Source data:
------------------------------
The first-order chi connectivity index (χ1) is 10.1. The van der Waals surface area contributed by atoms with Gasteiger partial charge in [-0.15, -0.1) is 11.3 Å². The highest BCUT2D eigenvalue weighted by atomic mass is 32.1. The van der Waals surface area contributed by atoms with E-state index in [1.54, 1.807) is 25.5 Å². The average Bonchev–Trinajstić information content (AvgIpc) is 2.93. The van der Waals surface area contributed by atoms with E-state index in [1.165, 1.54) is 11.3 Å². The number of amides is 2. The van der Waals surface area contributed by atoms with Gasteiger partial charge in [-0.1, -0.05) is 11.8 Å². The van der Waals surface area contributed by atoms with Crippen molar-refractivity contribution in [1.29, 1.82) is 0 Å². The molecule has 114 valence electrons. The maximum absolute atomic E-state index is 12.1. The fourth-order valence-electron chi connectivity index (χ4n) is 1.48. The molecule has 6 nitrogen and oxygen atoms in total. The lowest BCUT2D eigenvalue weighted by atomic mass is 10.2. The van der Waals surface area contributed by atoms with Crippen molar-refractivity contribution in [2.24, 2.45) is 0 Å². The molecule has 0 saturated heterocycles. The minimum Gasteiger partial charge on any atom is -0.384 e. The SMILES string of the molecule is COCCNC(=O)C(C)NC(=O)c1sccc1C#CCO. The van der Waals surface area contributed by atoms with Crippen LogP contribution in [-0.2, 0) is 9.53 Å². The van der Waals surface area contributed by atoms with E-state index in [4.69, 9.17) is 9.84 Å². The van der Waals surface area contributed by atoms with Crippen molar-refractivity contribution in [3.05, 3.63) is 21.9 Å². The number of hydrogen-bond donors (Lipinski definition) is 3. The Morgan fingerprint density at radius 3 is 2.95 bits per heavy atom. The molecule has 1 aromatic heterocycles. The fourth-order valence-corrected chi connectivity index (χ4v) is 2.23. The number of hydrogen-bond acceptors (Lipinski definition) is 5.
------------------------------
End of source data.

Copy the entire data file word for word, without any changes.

The first-order chi connectivity index (χ1) is 10.1. The van der Waals surface area contributed by atoms with Gasteiger partial charge in [-0.15, -0.1) is 11.3 Å². The highest BCUT2D eigenvalue weighted by atomic mass is 32.1. The van der Waals surface area contributed by atoms with E-state index in [1.54, 1.807) is 25.5 Å². The average Bonchev–Trinajstić information content (AvgIpc) is 2.93. The van der Waals surface area contributed by atoms with E-state index in [1.165, 1.54) is 11.3 Å². The number of amides is 2. The van der Waals surface area contributed by atoms with Gasteiger partial charge in [-0.1, -0.05) is 11.8 Å². The van der Waals surface area contributed by atoms with Crippen molar-refractivity contribution in [1.29, 1.82) is 0 Å². The molecule has 114 valence electrons. The maximum absolute atomic E-state index is 12.1. The fourth-order valence-electron chi connectivity index (χ4n) is 1.48. The molecule has 6 nitrogen and oxygen atoms in total. The lowest BCUT2D eigenvalue weighted by atomic mass is 10.2. The van der Waals surface area contributed by atoms with Crippen molar-refractivity contribution in [2.24, 2.45) is 0 Å². The molecule has 0 saturated heterocycles. The minimum Gasteiger partial charge on any atom is -0.384 e. The SMILES string of the molecule is COCCNC(=O)C(C)NC(=O)c1sccc1C#CCO. The van der Waals surface area contributed by atoms with Crippen LogP contribution in [-0.2, 0) is 9.53 Å². The van der Waals surface area contributed by atoms with E-state index in [4.69, 9.17) is 9.84 Å². The van der Waals surface area contributed by atoms with Crippen molar-refractivity contribution in [3.05, 3.63) is 21.9 Å². The number of hydrogen-bond donors (Lipinski definition) is 3. The Morgan fingerprint density at radius 3 is 2.95 bits per heavy atom. The molecule has 1 aromatic heterocycles. The fourth-order valence-corrected chi connectivity index (χ4v) is 2.23. The number of hydrogen-bond acceptors (Lipinski definition) is 5.